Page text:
+
You now should be able to do further configuration using your favorite interface. For example you can use MySQL's command line tool to log in as root into your MySQL server:
 
  $ mysql -p -u root
 
  $ mysql -p -u root
 
To start MySQL at bootup add {{Codeline|mysqld}} to the list of daemons in {{Filename|/etc/rc.conf}} or add {{Codeline|/etc/rc.d/mysqld start}} to {{Filename|/etc/rc.local}}.
 
  
 
=== Enable remote access ===
 
=== Enable remote access ===
The MySQL server does not listen on the TCP port 3306 by default. To allow (remote) TCP connections, comment the following line in {{Filename|/etc/mysql/my.cnf}}:
+
The MySQL server is not accessable from the network by default. To enable listing on TCP port 3306 to allow remote connections, comment out the following line in {{ic|/etc/mysql/my.cnf}}:
 
  skip-networking
 
  skip-networking
 +
 +
=== Enable auto-completion ===
 +
The MySQL client completion feature is disabled by default. To enable it system-wide edit {{ic|/etc/mysql/my.cnf}}, and replace {{ic|no-auto-rehash}} by {{ic|auto-rehash}}. Completion will be enabled next time you run the MySQL client. Please note that enabling this feature can make the client initialization longer.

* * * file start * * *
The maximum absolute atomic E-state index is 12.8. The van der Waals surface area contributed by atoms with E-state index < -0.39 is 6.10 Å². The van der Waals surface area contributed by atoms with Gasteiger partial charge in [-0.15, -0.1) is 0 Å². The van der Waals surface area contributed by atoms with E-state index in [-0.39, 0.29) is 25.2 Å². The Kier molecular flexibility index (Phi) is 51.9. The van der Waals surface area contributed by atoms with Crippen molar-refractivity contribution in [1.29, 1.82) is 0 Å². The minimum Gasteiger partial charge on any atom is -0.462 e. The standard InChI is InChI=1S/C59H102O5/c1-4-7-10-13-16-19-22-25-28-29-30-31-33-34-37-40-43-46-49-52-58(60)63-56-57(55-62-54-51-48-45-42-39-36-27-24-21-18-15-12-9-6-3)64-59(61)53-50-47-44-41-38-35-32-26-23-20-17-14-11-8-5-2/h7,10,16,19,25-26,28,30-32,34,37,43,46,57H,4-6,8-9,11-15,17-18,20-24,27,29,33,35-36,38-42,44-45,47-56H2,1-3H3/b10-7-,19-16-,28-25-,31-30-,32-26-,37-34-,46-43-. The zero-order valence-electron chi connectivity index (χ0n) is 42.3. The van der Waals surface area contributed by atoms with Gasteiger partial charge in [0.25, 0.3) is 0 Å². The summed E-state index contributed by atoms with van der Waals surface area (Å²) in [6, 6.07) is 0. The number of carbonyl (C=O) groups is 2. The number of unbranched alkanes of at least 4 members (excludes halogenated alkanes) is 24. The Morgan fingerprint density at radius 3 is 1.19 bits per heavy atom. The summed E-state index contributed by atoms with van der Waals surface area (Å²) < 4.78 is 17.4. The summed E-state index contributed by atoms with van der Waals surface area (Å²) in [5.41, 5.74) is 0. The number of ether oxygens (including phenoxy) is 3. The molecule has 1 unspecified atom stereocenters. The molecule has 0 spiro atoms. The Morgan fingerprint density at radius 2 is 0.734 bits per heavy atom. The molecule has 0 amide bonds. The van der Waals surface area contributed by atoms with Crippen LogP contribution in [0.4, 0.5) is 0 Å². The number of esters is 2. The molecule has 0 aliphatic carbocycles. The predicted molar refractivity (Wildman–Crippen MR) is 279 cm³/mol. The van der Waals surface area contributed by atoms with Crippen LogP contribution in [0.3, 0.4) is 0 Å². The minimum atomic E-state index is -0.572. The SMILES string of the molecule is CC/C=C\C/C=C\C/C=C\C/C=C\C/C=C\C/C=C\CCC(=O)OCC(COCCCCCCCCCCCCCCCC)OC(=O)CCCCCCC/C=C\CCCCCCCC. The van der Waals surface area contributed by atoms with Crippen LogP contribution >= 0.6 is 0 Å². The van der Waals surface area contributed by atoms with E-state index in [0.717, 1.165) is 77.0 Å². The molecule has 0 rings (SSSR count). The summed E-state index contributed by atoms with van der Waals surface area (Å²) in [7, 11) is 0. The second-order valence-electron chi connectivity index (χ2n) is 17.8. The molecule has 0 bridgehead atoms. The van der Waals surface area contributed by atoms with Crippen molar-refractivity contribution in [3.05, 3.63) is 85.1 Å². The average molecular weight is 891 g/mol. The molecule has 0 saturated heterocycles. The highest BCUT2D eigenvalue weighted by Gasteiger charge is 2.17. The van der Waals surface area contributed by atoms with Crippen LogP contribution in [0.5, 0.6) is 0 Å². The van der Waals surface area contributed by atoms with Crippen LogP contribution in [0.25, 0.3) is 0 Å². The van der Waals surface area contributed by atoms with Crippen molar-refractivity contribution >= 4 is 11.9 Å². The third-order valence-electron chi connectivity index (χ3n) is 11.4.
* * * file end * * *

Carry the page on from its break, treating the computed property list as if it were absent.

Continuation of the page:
== Upgrading ==
 
== Upgrading ==
Might consider to run this command after you have upgraded MySQL and started it:
+
You might consider running this command after you have upgraded MySQL and started it:
 
  # mysql_upgrade -u root -p
 
  # mysql_upgrade -u root -p
 
== Running multiple instances (MySQL 4 and MySQL 5)==
 
MySQL4:
 
You can get the MySQL binaries from [http://dev.mysql.com/downloads/mysql/4.1.html#downloads here]
 
It is best to install them into:
 
/usr/local/mysql
 
Copy the start-up script to:
 
/etc/rc.d
 
as instructed in the README:
 
#cp  /usr/local/mysql/support-files/mysql.server /etc/rc.d/mysqld4
 
In the startup script, it helps to explicitly set
 
Basedir=/usr/local/mysql
 
pid_file=/usr/local/var/run/mysql/mysql4.pid
 
(make sure the referenced directories are created with suitable permissions)
 
 
Copy your choice of config file: